Horn Effect: This Is How Our Negative Prejudices Work

This perceptual bias could cause us to miss out on meeting exceptional people.

Horn effect

Human beings are imperfect. Due to the biological inheritance of our most primitive ancestors, people conceive an image or first impression of others in a matter of seconds.

This phenomenon is attributed to the speed and agility of the brain to decide and act as appropriate. Well, the Horn effect is something similar : it turns out to be a tendency to form a negative opinion of someone from just a simple and not very detailed observation.

Prejudices as a starting point

Before we dive into the technical definition of what the Horn effect entails, we need to understand something fundamental about human behavior. We are social beings, we need acceptance from others and make a good impression. We cannot avoid it, we always want to be part of an identity, of a group.

As a common practice, in the same way that we intentionally give one image or another, we also express our opinion about others. We constantly prejudge, and we do so pessimistically and many others optimistically. Let’s see below what has been said so far.

What is the Horn effect?

The Horn effect is anything that is antagonistic to the Halo effect. The latter consists of the generation of a favorable opinion about a person as a whole, from the observation of a single characteristic that defines them: normally, their physical appearance. We construct a fictitious mindset based on very limited information.

On the contrary, the Horn effect simplifies the perception of the observed from the attention fixed on the negative. When we become part of a soccer team, we pay attention to the harangue that the coach plays. Depending on the tone, the gesticulation and the vocabulary used, we will think that he is a serious person, with a tendency to a state of tension and anger. Once the session is over, it turns out that he offers to transport us home and we have a pleasant chat with him. Once again, the psychological mold that we had set ourselves is broken.

In a somewhat summarized way, both the Halo effect and the Horn effect are biased and subjective views that have been analyzed by our cognitive abilities. Selective attention to the traits we fixate on is also part of this process. Sometimes we insist on continuing to draw a bad (or good) image of that person in order to maintain our pre-established beliefs.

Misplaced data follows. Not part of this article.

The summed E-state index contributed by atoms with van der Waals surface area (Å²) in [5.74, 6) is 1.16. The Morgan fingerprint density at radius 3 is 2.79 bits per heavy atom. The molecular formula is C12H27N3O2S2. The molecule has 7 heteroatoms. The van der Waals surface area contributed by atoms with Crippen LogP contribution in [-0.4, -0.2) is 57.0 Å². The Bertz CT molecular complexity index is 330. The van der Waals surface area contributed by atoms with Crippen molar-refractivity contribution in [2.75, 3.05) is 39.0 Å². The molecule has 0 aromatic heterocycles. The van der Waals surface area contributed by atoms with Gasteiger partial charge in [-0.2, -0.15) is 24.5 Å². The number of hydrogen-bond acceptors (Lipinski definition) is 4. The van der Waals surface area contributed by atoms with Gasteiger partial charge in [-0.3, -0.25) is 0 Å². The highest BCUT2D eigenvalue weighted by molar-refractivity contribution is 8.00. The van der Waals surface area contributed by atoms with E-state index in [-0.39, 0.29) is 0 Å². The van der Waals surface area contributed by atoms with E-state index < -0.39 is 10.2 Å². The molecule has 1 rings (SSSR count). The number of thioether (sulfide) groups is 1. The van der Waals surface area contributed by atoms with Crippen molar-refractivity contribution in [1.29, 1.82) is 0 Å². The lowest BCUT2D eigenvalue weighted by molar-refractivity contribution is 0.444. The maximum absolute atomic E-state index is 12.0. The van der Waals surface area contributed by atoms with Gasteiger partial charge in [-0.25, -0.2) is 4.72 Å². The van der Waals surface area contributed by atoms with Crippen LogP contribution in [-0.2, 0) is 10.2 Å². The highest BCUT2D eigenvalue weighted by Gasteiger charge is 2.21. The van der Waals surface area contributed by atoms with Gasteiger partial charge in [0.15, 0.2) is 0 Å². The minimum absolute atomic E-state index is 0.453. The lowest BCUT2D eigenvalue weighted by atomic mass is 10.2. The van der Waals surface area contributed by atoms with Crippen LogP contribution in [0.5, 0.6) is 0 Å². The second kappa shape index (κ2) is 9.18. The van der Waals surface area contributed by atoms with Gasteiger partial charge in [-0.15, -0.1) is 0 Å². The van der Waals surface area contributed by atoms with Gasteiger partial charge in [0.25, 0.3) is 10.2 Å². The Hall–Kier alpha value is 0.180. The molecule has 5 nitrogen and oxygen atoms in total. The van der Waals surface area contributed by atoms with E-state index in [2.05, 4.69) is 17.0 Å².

In the labor market…

We live in an age where everything counts, every detail adds or subtracts, every word denigrates or compliments, and in the world of work this is a very dangerous trend. Especially when making a selection of personnel. According to statistical data, 80% of new candidates do not successfully pass the personal interview.

There are plenty of times that we go to a job interview, with the most appropriate profile, fulfilling one hundred percent all the requirements demanded by the job offer, and we return home disappointed and without having accessed the position. For both good and bad, the Horn effect has a terrible impact on the selection processes of candidates looking for a new professional opportunity.

According to a study revealed by the economic daily Expansión, more than 80% of potential applicants for a new job wasted time depositing resumes or attending interviews called by companies. Managers or Human Resources managers spend no more than 1 minute reading the CV or, in many cases, throw away half of them due to lack of time. They look at the minimum, and form an opinion from very little data.

Some guidelines to avoid the Horn effect

To begin with, we have to insist on the idea that it will be practically impossible to avoid making value judgments about others. We are human beings, and it is a completely natural tendency. However, below you will find some recommendations to follow to avoid this behavior, as much as possible.

1. Self-analysis

When we are immersed in an analysis at first sight of a person we have just met, and we realize the aspects that we highlight, we will have to take stock. If we focus a lot on the negative, we will have to look for the positive, and vice versa. Only then will we get closer to a better perception of what we observe.

2. Be patient and avoid rushing

We always hurry on everything. We live in a time when everything happens very quickly, anything is instantaneous and consumption is immediate. This also happens at the human level. You have to take time, interact more with that person and then evaluate their personality.

3. Not trusting the first impression

The Horn effect responds, how could it be otherwise, to a first impression. This point is correlated with the previous one. We must insist on seeking more experiences with that person with whom we have a bad personal relationship. Perhaps one is one way at work, and another diametrically opposite in social life.

4. Share opinion with others

In some situations we are a group or duo of people who know another or others at a certain time. A highly recommended tip is to exchange opinions with your partner. It is surprising to see how different ways of analyzing the elements radically vary the value judgments.

Bibliographic references:

  • Belloch, A., Sandín, B. and Ramos, F. (Eds.) (1995). Manual of Psychopathology (2 vols.). Madrid: McGraw Hill.
  • Bulbena, A., Guimón, J. and Berrios, G. (1993). Measurement in Psychiatry. Barcelona: Salvat.

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